{AI12-0127-1} A record_aggregate or extension_aggregate An aggregate shall not be of a class-wide type. 
Ramification: When the expected type in some context is class-wide, an aggregate has to be explicitly qualified by the specific type of value to be created, so that the expected type for the aggregate itself is specific. 
Discussion: We used to disallow aggregates of a type with unknown discriminants. However, that was unnecessarily restrictive in the case of an extension aggregate, and irrelevant to a record aggregate (since a type that is legal for a record aggregate could not possibly have unknown discriminants) and to an array aggregate (the only specific types that can have unknown discriminants are private types, private extensions, and types derived from them). 
Reason: {AI12-0127-1} We don't mention delta_aggregates, as those can get the specific type from the object represented by the base_expression (possibly at run time). We don't mention array_aggregates, as those cannot even be of a tagged type, so being class-wide is impossible.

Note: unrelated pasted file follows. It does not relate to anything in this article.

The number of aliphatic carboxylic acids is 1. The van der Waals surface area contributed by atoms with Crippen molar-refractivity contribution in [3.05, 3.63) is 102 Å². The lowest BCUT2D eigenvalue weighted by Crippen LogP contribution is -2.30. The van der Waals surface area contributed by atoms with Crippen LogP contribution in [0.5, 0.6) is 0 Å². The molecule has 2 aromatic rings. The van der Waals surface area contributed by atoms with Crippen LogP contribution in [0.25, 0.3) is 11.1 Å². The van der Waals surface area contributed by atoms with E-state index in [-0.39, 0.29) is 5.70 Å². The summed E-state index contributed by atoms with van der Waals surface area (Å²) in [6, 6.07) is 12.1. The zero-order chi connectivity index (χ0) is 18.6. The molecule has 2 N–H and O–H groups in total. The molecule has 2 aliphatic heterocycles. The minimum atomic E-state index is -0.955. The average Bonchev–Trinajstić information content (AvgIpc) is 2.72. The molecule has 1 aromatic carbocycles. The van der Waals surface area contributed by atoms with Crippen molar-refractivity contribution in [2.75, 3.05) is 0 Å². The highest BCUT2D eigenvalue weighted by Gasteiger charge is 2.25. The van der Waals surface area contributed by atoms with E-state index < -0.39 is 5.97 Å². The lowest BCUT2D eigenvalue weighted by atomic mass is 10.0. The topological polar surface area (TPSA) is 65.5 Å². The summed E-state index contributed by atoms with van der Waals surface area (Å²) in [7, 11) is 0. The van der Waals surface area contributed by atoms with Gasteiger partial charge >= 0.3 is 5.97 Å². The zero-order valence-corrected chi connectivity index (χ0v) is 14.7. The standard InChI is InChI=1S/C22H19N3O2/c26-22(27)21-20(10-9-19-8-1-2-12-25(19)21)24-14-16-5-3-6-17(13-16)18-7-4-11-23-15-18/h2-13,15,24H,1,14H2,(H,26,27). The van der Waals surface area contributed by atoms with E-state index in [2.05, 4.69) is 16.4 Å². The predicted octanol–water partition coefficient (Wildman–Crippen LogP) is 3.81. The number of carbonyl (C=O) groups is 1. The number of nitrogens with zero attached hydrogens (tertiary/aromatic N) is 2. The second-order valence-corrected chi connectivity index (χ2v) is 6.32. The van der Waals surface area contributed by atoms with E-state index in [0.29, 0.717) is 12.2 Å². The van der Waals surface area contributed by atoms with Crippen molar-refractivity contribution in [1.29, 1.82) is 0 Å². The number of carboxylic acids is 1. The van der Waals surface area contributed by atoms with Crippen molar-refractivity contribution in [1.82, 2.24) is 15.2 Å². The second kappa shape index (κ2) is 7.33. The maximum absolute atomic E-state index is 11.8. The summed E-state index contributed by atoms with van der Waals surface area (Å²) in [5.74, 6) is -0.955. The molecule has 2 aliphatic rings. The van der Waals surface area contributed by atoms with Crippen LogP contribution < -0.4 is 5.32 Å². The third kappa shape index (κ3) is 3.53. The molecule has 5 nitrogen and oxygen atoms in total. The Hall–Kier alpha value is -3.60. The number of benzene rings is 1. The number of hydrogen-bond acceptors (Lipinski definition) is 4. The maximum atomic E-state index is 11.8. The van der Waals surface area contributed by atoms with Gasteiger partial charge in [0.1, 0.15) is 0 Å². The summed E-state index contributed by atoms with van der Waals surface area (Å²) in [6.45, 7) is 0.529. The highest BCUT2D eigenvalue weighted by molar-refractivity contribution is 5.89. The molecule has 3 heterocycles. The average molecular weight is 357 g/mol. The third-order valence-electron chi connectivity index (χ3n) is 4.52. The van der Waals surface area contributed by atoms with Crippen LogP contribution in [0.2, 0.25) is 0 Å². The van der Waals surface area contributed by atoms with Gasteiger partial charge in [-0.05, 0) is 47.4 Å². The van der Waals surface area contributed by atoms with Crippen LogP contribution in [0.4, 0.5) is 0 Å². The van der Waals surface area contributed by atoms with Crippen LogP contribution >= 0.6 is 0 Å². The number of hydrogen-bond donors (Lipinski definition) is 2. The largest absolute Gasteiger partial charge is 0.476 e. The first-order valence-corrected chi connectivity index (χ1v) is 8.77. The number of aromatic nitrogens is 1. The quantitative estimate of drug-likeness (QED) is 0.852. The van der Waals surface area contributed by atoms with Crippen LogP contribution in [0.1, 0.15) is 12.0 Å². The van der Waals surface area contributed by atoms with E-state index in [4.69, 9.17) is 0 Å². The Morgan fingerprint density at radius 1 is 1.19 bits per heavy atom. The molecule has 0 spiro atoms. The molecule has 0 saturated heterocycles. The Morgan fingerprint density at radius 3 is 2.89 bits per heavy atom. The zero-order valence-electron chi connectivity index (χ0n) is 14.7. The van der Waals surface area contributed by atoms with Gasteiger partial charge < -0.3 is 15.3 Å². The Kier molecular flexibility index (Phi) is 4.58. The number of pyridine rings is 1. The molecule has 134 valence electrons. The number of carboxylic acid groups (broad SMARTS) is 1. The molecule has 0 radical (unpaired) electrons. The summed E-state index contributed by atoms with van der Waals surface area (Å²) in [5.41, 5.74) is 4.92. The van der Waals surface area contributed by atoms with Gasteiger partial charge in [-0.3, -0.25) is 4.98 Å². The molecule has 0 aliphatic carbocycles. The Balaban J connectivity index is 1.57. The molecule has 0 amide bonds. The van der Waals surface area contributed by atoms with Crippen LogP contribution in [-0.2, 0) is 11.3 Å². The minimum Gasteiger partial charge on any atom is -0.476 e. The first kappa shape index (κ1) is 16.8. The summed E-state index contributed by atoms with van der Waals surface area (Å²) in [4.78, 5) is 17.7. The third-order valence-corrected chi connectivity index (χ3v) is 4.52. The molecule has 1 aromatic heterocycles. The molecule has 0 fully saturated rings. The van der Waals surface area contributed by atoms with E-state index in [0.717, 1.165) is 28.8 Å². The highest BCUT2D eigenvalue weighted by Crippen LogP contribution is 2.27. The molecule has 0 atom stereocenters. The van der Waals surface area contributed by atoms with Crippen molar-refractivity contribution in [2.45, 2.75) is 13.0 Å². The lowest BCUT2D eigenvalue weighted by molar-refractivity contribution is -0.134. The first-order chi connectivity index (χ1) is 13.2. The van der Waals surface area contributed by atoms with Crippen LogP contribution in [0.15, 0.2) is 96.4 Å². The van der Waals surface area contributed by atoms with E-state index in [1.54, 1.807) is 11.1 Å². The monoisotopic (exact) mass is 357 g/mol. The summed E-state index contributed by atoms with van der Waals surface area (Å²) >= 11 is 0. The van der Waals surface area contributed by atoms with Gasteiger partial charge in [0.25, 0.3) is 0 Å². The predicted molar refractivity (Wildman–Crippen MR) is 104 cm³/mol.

Dynamic Semantics

For the evaluation of an aggregate, an anonymous object is created and values for the components or ancestor part are obtained (as described in the subsequent subclause for each kind of the aggregate) and assigned into the corresponding components or ancestor part of the anonymous object. Obtaining the values and the assignments occur in an arbitrary order. The value of the aggregate is the value of this object. 
Discussion: The ancestor part is the set of components inherited from the ancestor type. The syntactic category ancestor_part is the expression or subtype_mark that specifies how the ancestor part of the anonymous object should be initialized.